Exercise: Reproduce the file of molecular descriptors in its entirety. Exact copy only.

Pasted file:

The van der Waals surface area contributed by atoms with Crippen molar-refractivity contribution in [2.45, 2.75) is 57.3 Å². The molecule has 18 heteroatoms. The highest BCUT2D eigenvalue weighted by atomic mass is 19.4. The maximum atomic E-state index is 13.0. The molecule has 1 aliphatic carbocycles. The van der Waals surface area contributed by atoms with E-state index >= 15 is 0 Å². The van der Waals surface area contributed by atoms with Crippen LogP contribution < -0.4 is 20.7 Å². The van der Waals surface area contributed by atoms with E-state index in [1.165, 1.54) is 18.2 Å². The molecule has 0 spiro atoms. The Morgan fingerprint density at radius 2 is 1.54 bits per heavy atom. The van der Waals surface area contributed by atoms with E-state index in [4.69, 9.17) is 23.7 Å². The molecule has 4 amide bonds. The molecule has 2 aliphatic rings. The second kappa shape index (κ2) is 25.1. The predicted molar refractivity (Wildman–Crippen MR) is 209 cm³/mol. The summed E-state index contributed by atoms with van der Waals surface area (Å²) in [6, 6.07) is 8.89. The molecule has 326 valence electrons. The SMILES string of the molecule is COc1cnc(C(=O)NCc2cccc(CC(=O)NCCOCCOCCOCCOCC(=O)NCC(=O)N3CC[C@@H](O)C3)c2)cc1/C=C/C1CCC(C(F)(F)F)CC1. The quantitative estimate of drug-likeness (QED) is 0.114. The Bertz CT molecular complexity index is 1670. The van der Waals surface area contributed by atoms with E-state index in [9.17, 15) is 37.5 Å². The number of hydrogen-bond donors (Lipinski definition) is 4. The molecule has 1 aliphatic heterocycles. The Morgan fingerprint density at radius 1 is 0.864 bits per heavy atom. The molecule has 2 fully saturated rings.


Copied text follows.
The van der Waals surface area contributed by atoms with Crippen molar-refractivity contribution in [2.45, 2.75) is 57.3 Å². The molecule has 18 heteroatoms. The highest BCUT2D eigenvalue weighted by atomic mass is 19.4. The maximum atomic E-state index is 13.0. The molecule has 1 aliphatic carbocycles. The van der Waals surface area contributed by atoms with E-state index >= 15 is 0 Å². The van der Waals surface area contributed by atoms with Crippen LogP contribution < -0.4 is 20.7 Å². The van der Waals surface area contributed by atoms with E-state index in [1.165, 1.54) is 18.2 Å². The molecule has 0 spiro atoms. The Morgan fingerprint density at radius 2 is 1.54 bits per heavy atom. The van der Waals surface area contributed by atoms with E-state index in [4.69, 9.17) is 23.7 Å². The molecule has 4 amide bonds. The molecule has 2 aliphatic rings. The second kappa shape index (κ2) is 25.1. The predicted molar refractivity (Wildman–Crippen MR) is 209 cm³/mol. The summed E-state index contributed by atoms with van der Waals surface area (Å²) in [6, 6.07) is 8.89. The molecule has 326 valence electrons. The SMILES string of the molecule is COc1cnc(C(=O)NCc2cccc(CC(=O)NCCOCCOCCOCCOCC(=O)NCC(=O)N3CC[C@@H](O)C3)c2)cc1/C=C/C1CCC(C(F)(F)F)CC1. The quantitative estimate of drug-likeness (QED) is 0.114. The Bertz CT molecular complexity index is 1670. The van der Waals surface area contributed by atoms with E-state index in [9.17, 15) is 37.5 Å². The number of hydrogen-bond donors (Lipinski definition) is 4. The molecule has 1 aliphatic heterocycles. The Morgan fingerprint density at radius 1 is 0.864 bits per heavy atom. The molecule has 2 fully saturated rings.